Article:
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At GROSSWEBER we practice what we preach. We offer trainings for modern software technologies like Behavior Driven Development, Clean Code and Git. Our staff is fluent in a variety of languages, including English.

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Helicopter Take-Off

Posted in NonTech at Saturday, 28 July 2007 19:27 W. Europe Daylight Time

Ever had a helicopter taking off on your street? At least for us, today has been pretty eventful. The last time I remember that many people being on the street was after last year's hailstorm.

High quality video is over here.

Cleaning Visual Studio from ReSharper 2.5 Leftovers

Posted in Visual Studio at Monday, 09 July 2007 23:58 W. Europe Daylight Time


Visual Studio 2005 has a vast amount of functionality and makes editing and refactoring code a lot easier than it was the case in Visual Studio .NET 2003. The refactoring and inline-fixing functionality like "using namespace" introduced in 2005 is responsible for a great deal of that. By the time Visual Studio 2005 hit the market I was pretty impressed by the built-in tools, but I wasn't aware of the tools taking the ideas one step further. Since then I had the chance to work with CodeRush and ReSharper. Scott Hanselman likes CodeRush a lot, but was fairly overwhelmed by its vast array of options and tweaks. Sometimes it has even been a productivity killer when some shortcut was misinterpreted, but this might have been a configuration issue on my part.

Half a year the folks at JetBrains introduced me to their productivity solution for Visual Studio named ReSharper. ReSharper has a lots of features that may be comparable to CodeRush, but I like it better primarily because there's not too much pre-configured. Also, ReSharper can reformat code according to your own/your team's conventions, which is a blast. You can slowly work your way into using ReSharper over time, I recommend reading the excellent introduction by Joe White. Read one post per day and try to apply the functionality immediately afterwards. It's very likely you'll be sold to the product, it's a huge productivity gain.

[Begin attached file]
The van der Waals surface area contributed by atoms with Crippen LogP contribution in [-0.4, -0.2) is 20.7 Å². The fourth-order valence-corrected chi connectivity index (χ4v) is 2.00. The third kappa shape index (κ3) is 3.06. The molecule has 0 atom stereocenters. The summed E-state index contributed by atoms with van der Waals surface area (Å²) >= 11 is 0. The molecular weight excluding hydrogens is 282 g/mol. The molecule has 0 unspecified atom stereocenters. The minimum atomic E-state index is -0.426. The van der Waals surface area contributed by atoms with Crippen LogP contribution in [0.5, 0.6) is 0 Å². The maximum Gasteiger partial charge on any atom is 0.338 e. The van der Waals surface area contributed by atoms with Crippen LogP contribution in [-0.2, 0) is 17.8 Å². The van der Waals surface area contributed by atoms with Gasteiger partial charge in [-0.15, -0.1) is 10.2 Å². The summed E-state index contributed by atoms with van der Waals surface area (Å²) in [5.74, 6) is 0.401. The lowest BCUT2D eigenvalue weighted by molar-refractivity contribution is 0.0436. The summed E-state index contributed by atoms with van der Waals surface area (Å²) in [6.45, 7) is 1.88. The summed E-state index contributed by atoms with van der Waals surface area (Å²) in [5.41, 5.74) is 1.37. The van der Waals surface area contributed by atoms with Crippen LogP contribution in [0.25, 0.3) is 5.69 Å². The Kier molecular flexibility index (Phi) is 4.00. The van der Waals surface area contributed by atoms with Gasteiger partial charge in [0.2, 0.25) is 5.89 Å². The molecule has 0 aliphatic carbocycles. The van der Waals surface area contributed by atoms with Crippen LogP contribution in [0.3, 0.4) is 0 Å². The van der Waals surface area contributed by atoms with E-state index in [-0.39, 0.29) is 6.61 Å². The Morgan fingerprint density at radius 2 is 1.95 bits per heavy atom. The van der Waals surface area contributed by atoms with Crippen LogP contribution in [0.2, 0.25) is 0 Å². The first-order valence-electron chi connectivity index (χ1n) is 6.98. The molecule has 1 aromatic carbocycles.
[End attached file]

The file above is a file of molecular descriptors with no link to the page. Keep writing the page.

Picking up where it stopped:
That's been a rather long introduction, so without further ado let's advance to the core of the discussion. I'm a huge fan of ReSharper but updating has been a real hassle until now. At work I use two ReSharper versions, one for Visual Studio .NET 2003 and another built for Visual Studio 2005. Upgrading one version sometimes seems to have effects on the other. Last week for example I lost my user-defined templates for VS 2003 when I upgraded to ReSharper 3.0 which only runs on VS 2005. Finding a highly customized IDE reset for no apparent reason is pretty much of a dealbreaker for me because I really don't like starting over.

Duplicate Commands

At home, after working with ReSharper 2.5 for about four months, I recently upgraded to ReSharper 3.0. Both versions run as a Visual Studio 2005 Add-In. What I see here is duplicate context menu entries and old entries in the Visual Studio commands window. (The new commands start with "ReSharper.")

Duplicate Menu Entries